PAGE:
There's also the consideration that when my senior vice president of finance pulls together his reports for the SEC, he's not just pulling numbers from the general ledger. Instead, he needs information that comes out of other databases [that could be in the cloud] such as a breakdown of revenue, orders by products, and sales to OEMs vs. end users.
How did you address this internally? Some companies either turn a blind eye to departments and users subscribing to cloud-based services or they ban them outright.
We took a different approach. Instead of being a roadblock, we decided to embrace every single business user's request for SaaS. This enabled us to shadow the implementation from the start and figure out where, if any, we'd need to have integration points immediately or down the road. Today, we have almost 20 on-demand applications, including a sales force database, HR programs, expense reporting, compensation management, time management and IT tools. This aggressive stance has helped IT get ahead of the on-demand services curve. Had they not, and users wanted dashboards or data integration, the vendors wouldn't have been able to help them and they would have had to come to IT anyway. This makes for a much better relationship between IT and business users.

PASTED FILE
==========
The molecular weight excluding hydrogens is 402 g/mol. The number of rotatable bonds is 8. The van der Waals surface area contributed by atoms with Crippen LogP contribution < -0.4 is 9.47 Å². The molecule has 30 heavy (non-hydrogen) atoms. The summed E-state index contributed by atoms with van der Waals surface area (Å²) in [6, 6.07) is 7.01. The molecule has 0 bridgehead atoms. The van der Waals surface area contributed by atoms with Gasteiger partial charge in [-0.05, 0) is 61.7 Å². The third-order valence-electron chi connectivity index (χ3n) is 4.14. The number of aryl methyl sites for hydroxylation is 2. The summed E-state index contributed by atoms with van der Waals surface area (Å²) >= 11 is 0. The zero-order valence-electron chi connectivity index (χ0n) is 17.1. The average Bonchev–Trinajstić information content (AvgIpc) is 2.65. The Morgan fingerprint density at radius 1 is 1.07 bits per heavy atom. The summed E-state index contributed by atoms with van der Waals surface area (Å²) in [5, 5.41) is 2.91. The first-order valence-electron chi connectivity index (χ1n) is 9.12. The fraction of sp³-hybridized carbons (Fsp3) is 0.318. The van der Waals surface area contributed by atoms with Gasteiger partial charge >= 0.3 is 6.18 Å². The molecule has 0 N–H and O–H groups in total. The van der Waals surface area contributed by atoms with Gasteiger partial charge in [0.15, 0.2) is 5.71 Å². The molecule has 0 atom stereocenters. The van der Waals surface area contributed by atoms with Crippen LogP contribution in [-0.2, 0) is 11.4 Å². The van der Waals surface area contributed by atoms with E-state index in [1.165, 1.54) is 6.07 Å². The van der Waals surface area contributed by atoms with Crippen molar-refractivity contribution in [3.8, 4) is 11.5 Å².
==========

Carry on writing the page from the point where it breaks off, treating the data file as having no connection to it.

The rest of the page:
What do you think is the most important part of the finance and IT relationship?
Communication. Our vice president of finance and CIO regularly have lunch together. They understand that each has to make trade-offs for the good of the business. We also have a quarterly governance process where all executives and key business stakeholders debate potential projects and do a post-mortem on recently completed projects. We look at how we all performed in terms of cost, timing, functionality and other criteria.
Have you ever overruled IT on a technology decision?
There was one time. Because there was no integration between our internal spreadsheet and forecasting systems where we try to project commissions, variable costs and payments, and other data, we came scarily close to missing a forecast. I told IT and my own finance team that we couldn't take that kind of risk and we needed an on-demand service that would handle this task. They argued it wasn't cost-justified. I called it "risk mitigation."
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